There is a bit of irony that John MacArthur (who I respect) is an adamant cessationist, because MacArthur is a staunch pretribulationist, the very view that, it is argued, finds its origins in the utterances of charismatic-visionary Margaret MacDonald or possibly the charismatic Edward Irving (early 19th century). Accordingly, it has been argued that one of these figures were the source for John Nelson Darby’s notion of a pretribulational rapture.
But even if it cannot be proved conclusively that MacDonald or Irving is the source for Darby’s notion of a pretribulational rapture, we know for certain that this notion did not begin before the 1800s. Pretribulationism is a relatively new view in church history. And if it is found in other parts of the world, it is only because it has been exported by British and American pretribulational missionaries.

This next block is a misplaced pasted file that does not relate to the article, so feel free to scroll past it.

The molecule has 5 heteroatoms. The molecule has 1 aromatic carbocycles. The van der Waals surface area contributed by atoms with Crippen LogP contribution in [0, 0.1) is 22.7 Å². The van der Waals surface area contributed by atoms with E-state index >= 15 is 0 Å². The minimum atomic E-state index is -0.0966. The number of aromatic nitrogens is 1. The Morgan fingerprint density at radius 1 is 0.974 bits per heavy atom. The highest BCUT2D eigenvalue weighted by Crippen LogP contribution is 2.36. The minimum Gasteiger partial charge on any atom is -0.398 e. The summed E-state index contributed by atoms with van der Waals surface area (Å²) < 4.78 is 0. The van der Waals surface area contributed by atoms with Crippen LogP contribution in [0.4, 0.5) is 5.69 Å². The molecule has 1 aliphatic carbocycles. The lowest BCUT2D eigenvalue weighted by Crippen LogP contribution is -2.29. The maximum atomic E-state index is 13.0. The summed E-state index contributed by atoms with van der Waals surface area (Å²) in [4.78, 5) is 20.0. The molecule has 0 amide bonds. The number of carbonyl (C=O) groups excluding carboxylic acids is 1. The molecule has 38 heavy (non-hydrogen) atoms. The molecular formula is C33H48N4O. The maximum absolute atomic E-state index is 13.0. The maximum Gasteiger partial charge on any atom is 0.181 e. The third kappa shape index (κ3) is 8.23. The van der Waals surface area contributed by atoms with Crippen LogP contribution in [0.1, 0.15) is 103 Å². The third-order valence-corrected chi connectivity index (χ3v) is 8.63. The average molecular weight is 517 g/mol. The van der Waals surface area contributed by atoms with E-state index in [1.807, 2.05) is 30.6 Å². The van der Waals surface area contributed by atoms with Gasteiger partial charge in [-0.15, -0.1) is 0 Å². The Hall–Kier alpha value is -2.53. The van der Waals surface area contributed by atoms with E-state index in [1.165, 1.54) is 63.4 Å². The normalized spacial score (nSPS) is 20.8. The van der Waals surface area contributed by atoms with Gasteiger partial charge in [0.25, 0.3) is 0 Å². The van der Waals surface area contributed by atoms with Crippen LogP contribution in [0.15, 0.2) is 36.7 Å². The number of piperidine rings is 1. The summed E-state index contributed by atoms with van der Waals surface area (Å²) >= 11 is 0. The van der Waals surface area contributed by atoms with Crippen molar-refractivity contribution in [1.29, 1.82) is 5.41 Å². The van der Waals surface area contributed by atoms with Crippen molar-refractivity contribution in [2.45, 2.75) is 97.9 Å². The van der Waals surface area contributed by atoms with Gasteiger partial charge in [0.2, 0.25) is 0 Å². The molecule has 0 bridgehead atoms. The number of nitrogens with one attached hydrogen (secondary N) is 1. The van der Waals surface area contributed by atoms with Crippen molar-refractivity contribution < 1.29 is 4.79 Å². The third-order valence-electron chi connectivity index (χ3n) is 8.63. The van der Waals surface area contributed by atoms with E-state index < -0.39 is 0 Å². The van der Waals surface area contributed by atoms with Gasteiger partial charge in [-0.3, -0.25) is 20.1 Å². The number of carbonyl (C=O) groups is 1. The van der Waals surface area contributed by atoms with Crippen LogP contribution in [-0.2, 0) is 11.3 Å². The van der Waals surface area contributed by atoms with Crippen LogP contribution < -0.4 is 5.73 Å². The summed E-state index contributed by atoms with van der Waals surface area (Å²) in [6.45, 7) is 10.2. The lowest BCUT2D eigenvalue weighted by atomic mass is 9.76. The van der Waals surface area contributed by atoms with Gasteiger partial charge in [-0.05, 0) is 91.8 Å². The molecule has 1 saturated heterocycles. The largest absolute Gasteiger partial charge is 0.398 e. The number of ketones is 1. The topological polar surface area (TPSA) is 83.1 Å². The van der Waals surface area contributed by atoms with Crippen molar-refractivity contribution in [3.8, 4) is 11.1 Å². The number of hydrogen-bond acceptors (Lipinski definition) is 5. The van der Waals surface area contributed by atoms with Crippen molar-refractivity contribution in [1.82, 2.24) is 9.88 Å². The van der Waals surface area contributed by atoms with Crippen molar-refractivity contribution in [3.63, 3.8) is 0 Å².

So the criticism by pretribulational cessationists that the charismatic movement is recent cuts both ways, since pretribulationism is a recent development in church history.
In contrast, the prewrath position that teaches that the church will encounter the Antichrist before the day of the Lord was explicitly taught in the early church. For more on this point, see the appendix “What Did the Early Church Believe?” in my book Antichrist Before the Day of the Lord.